Lawyers representing a number of major artists have filed a class-action lawsuit against Universal Music Group over a 2008 fire in which hundreds of thousands of master tapes — including the life's work of many artists — are believed to have been destroyed.
The lawsuit alleges this was done to spare Universal public embarrassment and so the record company could keep the $150 million of insurance money it received and not share it with aggrieved artists.
Many artists whose catalogs were supposedly stored in the Universal warehouse later said they had no knowledge that their masters may have been damaged or destroyed and were never contacted by Universal regarding the matter.
UMG disputed the findings of the NY Times Magazine report as containing "numerous inaccuracies." But CEO Lucian Grainge later followed up with an internal memo (obtained by the Los Angeles Times) to the company, saying the label owed its artists and their estates "transparency" over the vault fire losses.
Grainge added that Universal had created a team specifically tasked with responding to artist concerns.
Finding the truth about what was lost in the fire will likely be the first order of business as the lawsuit advances. The legal papers call for "50% of any settlement proceeds and insurance payments received by UMG for the loss of the Master Recordings, and 50% of any remaining loss of value not compensated by such settlement proceeds."
The initial New York Times Magazine report suggests that Universal has detailed logs of what was burned in the fire, which it would have had to do to make an insurance claim following the blaze.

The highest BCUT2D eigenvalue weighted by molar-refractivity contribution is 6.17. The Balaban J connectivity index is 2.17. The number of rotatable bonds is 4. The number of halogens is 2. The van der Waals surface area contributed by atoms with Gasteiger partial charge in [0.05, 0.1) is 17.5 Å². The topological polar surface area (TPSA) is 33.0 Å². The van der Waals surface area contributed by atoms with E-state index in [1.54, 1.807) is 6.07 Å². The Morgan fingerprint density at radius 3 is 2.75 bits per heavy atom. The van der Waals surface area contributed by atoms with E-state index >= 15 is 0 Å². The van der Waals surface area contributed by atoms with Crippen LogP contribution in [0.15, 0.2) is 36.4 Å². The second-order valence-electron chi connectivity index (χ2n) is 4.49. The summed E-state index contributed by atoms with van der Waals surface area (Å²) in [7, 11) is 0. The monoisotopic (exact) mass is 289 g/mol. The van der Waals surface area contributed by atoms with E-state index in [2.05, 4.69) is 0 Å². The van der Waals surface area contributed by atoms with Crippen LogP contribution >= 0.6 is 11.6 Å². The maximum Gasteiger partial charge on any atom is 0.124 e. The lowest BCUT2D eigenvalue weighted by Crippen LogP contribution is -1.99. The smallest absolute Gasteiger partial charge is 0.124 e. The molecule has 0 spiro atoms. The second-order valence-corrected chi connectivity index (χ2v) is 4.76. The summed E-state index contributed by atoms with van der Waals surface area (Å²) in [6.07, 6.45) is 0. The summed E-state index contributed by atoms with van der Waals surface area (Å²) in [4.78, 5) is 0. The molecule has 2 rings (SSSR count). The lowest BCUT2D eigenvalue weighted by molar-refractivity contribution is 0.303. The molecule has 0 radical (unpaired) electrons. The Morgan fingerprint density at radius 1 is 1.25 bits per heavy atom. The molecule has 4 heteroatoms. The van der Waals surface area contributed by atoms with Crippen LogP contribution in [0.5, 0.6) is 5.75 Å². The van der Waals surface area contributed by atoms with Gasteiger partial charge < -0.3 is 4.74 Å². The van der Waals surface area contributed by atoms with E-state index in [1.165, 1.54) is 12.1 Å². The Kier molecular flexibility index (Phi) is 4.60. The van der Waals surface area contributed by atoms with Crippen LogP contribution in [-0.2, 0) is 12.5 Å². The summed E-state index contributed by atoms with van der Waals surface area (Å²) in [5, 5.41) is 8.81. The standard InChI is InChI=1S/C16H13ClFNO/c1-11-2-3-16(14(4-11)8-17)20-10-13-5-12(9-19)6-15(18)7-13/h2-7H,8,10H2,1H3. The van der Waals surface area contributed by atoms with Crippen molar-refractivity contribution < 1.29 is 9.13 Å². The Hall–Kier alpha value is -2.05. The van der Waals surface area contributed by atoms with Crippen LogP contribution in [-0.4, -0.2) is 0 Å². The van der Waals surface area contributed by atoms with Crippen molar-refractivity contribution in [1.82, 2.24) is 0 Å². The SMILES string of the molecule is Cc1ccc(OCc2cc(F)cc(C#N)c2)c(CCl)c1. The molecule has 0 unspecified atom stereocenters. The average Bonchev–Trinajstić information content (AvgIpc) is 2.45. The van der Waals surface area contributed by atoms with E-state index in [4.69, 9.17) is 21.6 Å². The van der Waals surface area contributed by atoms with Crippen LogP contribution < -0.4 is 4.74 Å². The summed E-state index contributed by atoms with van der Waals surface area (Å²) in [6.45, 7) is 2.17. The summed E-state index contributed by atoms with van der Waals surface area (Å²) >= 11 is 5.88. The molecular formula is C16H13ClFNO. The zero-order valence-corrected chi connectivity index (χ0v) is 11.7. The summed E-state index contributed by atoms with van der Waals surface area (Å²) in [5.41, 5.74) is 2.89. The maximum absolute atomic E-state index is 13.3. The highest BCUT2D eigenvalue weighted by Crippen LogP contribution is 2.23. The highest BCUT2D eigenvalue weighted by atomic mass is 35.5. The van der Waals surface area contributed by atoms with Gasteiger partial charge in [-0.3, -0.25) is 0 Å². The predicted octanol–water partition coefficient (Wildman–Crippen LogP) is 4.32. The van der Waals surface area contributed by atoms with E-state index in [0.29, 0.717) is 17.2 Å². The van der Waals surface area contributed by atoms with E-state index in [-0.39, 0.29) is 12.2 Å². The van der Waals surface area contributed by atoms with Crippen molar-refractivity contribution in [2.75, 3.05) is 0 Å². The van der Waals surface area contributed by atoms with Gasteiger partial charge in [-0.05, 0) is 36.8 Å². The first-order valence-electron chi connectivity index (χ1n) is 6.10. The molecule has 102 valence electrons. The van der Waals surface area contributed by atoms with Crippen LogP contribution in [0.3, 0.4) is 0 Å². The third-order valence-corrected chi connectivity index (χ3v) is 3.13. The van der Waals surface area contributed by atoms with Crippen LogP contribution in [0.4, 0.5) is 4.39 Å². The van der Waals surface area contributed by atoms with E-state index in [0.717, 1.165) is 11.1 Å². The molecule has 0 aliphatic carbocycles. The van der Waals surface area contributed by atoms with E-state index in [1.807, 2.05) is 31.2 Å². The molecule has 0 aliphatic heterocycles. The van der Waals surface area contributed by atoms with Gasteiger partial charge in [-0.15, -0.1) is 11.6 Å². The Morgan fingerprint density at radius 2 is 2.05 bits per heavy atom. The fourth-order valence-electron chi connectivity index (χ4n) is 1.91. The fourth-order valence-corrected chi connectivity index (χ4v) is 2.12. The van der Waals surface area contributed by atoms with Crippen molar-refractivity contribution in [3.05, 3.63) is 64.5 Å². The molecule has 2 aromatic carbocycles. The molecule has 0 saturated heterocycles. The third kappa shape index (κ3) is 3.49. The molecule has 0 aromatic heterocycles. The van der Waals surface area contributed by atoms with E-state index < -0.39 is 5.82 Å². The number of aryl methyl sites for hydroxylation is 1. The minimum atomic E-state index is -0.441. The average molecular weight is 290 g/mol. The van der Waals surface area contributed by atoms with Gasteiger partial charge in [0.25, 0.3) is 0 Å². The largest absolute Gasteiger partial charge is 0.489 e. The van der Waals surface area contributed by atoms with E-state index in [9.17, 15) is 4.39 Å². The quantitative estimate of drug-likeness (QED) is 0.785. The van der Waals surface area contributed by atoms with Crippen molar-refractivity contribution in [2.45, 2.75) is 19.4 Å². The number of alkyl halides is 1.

The lawsuit also alleges UMG stored the priceless master tapes in "a known firetrap," didn't properly protect the recordings and didn't take "all reasonable steps" to make sure the tapes were safe and secure in the vault. It also takes Universal to task for not reporting the losses to the artists whose work was affected, and holds up the company's public statements at the time as proof UMG "concealed the loss with false public statements."
In the immediate aftermath of the fire, one Universal spokesperson was quoted as saying, regarding the damage, "in a sense, nothing was lost."
The suit will likely come down to the question of who actually owns the lost master tapes?
Many recording contracts specify that the master is owned by the record company. Even in cases when copyright reverts back to the artist after a certain period, the master tape remains in the property of the record company.
The lawsuit appears to address this question, suggesting that there is a "contractual entitlement" to 50% of any payments made to UMG as reparation for the loss.
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